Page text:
Due to the fascinating central figure, again this film can be enjoyed by non-motorsport fans who will be in awe of the onboard race footage in days when there was much less computer wizardry.
The foreboding chain of events in 1994, in which you know what happened, and lead to his death still has you willing Senna not to get in the car, or to make it out of the Tamburello corner. The events of the weekend, including trying to make F1 safer, only make it more chilling.
Senna also made a list I made a few years back, including feature films.
O.J.: Made in America (2016)
Like The Last Dance, this doc comes in multiple parts, five in total and was the documentary who’s critical and Oscar success likely got the MJ series greenlit by ESPN. The documentary explores the life of O.J. Simpson through college, his American Football career and his later success in adverts and films. The trial in which he was tried for the murder of his wife and her friend is unavoidable.
I watched the coverage of the Nicole Brown and Ron Goldman murder trial back in 1994/95 and was hooked. But this documentary explores the issues race and celebrity in America as well as the ongoing tensions between the African American community and the LAPD that provide a backdrop to the Simpson murder trial including the Watts Riots and the Rodney King video. Also, Simpson’s seduction by the white middle class, wanting no part of the black civil rights movement until him defence team see the opportunity to make the trial all about race and Simpson’s blackness.
Twenty years later the majority of the key players from the prosecution and defence teams, jurors from the criminal trial, and former LAPD detectives involved in the case all provide interviews and look back on the trial and the fallout.
This is nearly 8 hours long but is thoroughly engrossing and sometimes dark, showing that many of America’s issues are ongoing and not helped by its current politics.
This is available on the BBC iPlayer
Free Solo (2018)
Another Best Feature Documentary Oscar-winner which follows Alex Honnold as he plans, trains and attempts to free solo El Capitan, a 3000-foot vertical rock formation in Yosemite National Park. Free Soloing is rock climbing alone without ropes, harnesses or other protective equipment.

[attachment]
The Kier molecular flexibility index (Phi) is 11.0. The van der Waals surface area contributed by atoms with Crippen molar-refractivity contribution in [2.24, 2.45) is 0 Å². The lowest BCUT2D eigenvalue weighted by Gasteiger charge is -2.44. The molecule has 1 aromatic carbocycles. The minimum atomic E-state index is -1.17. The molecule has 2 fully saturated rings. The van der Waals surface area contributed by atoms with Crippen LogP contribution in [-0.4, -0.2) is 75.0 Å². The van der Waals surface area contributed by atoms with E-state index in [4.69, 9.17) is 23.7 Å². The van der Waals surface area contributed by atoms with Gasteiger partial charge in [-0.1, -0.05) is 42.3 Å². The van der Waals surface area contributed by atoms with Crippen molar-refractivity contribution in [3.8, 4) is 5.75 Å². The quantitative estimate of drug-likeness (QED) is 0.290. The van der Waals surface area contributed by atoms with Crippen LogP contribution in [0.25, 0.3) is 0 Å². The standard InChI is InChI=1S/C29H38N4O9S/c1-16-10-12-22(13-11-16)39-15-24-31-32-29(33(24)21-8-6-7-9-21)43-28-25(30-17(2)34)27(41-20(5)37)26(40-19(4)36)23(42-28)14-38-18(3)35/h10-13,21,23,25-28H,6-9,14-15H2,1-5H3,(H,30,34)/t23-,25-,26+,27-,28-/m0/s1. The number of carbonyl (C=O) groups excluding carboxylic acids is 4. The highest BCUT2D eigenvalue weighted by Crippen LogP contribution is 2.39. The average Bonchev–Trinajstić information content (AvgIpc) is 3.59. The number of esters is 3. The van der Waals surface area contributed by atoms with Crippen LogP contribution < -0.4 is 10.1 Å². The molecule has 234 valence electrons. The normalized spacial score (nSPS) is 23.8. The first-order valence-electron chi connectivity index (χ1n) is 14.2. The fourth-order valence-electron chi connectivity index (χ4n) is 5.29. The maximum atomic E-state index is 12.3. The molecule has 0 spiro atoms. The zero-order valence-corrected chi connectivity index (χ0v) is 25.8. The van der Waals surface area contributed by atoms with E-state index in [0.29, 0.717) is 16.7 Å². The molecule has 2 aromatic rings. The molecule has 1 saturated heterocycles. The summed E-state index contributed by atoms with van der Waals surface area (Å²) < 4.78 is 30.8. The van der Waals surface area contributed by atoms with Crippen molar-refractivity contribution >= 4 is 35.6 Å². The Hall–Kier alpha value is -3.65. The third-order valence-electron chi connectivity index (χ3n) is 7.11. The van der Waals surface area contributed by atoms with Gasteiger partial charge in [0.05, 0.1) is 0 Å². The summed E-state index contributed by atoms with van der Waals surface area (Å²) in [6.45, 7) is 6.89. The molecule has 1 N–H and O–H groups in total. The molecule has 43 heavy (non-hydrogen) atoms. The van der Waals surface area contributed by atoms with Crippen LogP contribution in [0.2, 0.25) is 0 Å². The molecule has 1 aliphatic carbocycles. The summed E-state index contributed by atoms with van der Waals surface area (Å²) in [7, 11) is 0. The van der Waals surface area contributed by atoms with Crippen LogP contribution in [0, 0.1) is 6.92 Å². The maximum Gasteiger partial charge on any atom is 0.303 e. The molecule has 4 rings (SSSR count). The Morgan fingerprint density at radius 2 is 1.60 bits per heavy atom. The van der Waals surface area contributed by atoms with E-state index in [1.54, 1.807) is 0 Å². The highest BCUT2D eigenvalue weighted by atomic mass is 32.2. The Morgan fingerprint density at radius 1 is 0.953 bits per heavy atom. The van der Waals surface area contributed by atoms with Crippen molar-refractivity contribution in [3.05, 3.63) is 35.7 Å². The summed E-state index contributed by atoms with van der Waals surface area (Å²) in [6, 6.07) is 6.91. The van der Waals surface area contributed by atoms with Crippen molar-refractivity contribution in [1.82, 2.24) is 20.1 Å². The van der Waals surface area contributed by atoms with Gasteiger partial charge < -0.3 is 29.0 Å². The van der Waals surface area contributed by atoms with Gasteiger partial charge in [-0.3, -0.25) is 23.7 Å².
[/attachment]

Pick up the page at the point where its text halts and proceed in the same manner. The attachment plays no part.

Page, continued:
Yes, it sounds insane, and at times you have to remember to close your mouth as you see the task, Honnold is taking on. Honnold is a skilled climber but also has the personality that lends itself to the task. Calm, clear and very focused with a slight lack of emotion at times, he explains that he has practised all the moves, that he knows he can do them, so therefore the climb is not that risky!
The film also investigates the thoughts of the camera team and the dilemma of their presence is pushing Alex to go ahead with an attempt and the possibility that the worst might happen. A fantastic documentary which will have you thinking about what is actually possible.
As a companion piece, this podcast interviewing Alex on fear is great.
Andy Murray – Resurfacing (2019)
This film that tracks the tennis star’s devastating injury journey between 2017-2019 and also reviews his career throughout.
Andy Murray can divide opinion. I have several close family and friends who can’t stand him. I have always quite liked him. Why the hell does he have to be just like everyone else wants him to be? He does not have to be vanilla Roger Federer!
This doc shows a much more human side to Murray rather that the sneering or crying you see at Wimbledon. There’s an intimate insight into the travelling circus of tennis and the team (that need to be paid) needed to be on top in the modern-day, as well as the constant hounding by the press to have some kind of story.
Ultimately, Murray’s body fails him when he is at the top of his game and boy does he look under every stone and do every workout to make it back, and the tough decision whether to have surgery or not. Tennis seems to be something he just can’t give up, some of which is explained by the solace tennis gave him following his parent’s divorce and the Dunblane shooting.
There were times I thought, you have three slams, including two Wimbledons, two Olympic golds, won the Davis Cup, 4th on the all time earners list and you properly hung with three of the greatest of all time in Federer, Nadal and Djokovic. Hang ‘em up and enjoy your young family. Surely you must be bored of hotels and rehab.
Not as groundbreaking or as cultural defining as other films on the list buy another great insight into where drive and determination can get you and what it takes to be a No. 1 tennis player.